Education versus the economy yesterdaybecame what could
be a defining election theme following a hard-hitting speech by
Labour Party leader David Cunliffe.
In a range of policy announcements which are sure to resonate
with many parents, Mr Cunliffe promised Labour would reduce
class sizes by employing 2000 more teachers.
''This will help all our kids get a world-class education.''
The policy would reduce secondary school classes sizes from
26 pupils or more per class to just 23. Year 4 to 8 classes
would reduce from 29 to 26 pupils, he said.
The increased teacher numbers would be funded by cancelling
National's Investing in Education policy worth about $359
million, he said.
Mr Cunliffe said it was a better use of New Zealand's
education resource to increase the number of educators and
make sure they received the best training possible rather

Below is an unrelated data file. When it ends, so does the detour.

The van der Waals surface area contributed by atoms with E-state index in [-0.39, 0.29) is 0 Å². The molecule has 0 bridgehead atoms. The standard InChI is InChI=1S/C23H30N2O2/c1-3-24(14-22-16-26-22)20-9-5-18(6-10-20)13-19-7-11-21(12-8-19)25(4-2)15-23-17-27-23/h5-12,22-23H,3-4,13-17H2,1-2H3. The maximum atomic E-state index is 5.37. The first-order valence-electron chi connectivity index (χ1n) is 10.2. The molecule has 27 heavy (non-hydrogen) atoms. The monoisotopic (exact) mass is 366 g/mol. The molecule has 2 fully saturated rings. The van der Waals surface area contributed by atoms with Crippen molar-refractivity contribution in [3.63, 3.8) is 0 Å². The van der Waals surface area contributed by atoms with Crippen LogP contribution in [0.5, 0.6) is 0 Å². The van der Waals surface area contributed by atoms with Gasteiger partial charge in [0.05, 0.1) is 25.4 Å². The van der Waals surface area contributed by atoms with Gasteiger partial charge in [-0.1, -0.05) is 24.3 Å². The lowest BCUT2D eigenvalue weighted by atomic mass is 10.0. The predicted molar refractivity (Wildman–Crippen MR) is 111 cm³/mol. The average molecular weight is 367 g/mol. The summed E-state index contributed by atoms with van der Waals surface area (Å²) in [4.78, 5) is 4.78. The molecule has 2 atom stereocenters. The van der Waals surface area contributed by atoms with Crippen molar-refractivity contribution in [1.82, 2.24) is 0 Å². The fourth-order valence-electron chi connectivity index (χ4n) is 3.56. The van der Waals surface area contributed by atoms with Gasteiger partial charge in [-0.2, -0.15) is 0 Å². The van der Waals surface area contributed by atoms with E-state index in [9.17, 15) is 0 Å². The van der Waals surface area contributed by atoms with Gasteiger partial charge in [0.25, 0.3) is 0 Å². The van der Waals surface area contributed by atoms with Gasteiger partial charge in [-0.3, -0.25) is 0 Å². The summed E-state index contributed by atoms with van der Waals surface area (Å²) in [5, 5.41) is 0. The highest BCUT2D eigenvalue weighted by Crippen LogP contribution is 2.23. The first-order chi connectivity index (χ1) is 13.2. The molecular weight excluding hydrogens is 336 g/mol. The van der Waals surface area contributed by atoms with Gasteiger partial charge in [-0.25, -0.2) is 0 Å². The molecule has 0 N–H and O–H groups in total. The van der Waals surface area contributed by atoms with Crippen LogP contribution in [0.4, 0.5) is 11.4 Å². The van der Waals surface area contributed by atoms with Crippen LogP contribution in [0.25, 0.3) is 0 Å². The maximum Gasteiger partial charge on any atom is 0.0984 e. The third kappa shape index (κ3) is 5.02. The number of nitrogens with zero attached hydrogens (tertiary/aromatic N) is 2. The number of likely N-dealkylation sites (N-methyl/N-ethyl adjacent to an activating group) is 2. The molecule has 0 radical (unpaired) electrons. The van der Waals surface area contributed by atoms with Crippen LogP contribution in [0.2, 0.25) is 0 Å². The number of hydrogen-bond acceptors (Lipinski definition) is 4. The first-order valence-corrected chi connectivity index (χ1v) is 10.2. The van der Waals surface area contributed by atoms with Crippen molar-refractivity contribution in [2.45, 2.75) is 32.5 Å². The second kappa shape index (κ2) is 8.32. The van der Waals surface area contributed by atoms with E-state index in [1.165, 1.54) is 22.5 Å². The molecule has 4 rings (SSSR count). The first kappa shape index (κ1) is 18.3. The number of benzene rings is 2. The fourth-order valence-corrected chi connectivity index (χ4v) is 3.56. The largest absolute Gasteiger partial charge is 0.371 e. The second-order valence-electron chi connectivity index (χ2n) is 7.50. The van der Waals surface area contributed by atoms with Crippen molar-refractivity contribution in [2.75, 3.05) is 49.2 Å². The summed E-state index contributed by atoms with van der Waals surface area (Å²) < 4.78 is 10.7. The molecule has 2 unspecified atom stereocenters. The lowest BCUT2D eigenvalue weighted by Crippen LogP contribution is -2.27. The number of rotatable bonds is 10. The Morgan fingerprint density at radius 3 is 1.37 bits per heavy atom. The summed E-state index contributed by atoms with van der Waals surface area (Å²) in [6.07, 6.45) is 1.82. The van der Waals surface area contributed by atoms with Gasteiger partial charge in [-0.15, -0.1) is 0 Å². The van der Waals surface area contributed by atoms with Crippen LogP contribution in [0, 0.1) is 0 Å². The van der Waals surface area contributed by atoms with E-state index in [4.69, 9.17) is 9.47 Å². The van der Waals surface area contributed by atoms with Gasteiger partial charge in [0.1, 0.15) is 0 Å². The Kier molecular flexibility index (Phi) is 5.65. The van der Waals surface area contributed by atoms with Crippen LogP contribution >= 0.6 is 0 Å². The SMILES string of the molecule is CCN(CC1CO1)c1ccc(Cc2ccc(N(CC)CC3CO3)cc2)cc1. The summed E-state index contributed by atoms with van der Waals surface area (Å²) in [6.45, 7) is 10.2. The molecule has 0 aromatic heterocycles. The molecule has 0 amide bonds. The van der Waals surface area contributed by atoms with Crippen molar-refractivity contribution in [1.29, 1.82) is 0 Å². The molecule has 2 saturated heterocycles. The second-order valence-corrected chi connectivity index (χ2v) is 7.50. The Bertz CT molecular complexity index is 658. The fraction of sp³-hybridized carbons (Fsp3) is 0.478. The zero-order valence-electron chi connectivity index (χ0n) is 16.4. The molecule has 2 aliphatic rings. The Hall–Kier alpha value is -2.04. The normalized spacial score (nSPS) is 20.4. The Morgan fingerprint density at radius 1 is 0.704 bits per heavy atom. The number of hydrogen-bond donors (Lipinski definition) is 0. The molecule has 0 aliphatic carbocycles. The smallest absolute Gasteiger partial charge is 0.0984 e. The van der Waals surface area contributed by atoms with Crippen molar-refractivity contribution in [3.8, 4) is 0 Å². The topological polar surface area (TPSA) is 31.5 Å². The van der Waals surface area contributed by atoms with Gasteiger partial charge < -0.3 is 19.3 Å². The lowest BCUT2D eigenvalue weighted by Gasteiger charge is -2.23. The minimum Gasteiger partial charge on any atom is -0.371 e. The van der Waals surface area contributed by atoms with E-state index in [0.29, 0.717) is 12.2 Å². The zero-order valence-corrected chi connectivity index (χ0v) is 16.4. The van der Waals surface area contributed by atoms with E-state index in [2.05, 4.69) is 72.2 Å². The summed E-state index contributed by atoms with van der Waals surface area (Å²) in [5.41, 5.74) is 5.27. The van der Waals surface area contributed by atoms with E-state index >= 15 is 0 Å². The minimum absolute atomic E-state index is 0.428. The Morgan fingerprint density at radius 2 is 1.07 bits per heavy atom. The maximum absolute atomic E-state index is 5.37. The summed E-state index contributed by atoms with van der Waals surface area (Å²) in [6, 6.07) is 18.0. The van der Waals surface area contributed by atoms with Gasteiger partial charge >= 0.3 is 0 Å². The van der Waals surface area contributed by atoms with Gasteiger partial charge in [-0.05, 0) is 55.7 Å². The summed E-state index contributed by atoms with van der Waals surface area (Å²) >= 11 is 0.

than more money for performance pay and part-time principals
- two policies adopted by the Government.
''That's backed up by a wealth of academic evidence and it's
something parents know instinctively. One of the best things
we can give our kids is more one-to-one time with their
At the National Party conference the previous weekend, Prime
Minister John Key focused his remarks on the economy and
released a policy pledging $212 million for roading
improvements in the regions.
Mr Cunliffe said only Labour had a powerful strategic plan
for New Zealand's future economy.
Labour would build partnerships with the regions, businesses
and communities, he said.
National would not admit the so-called recovery was only
Canterbury rebuild insurance cheques and dairy exports.
At a glance
• Year 5-13 pupils to have access to a portable
digital device, in the classroom and at home.
• Raise standards of entry into teaching
• Commit $25 million to provide teachers with
professional development during the 2016 and 2017 school
• Reduce class sizes by funding 2000 more
• National Standards thrown out.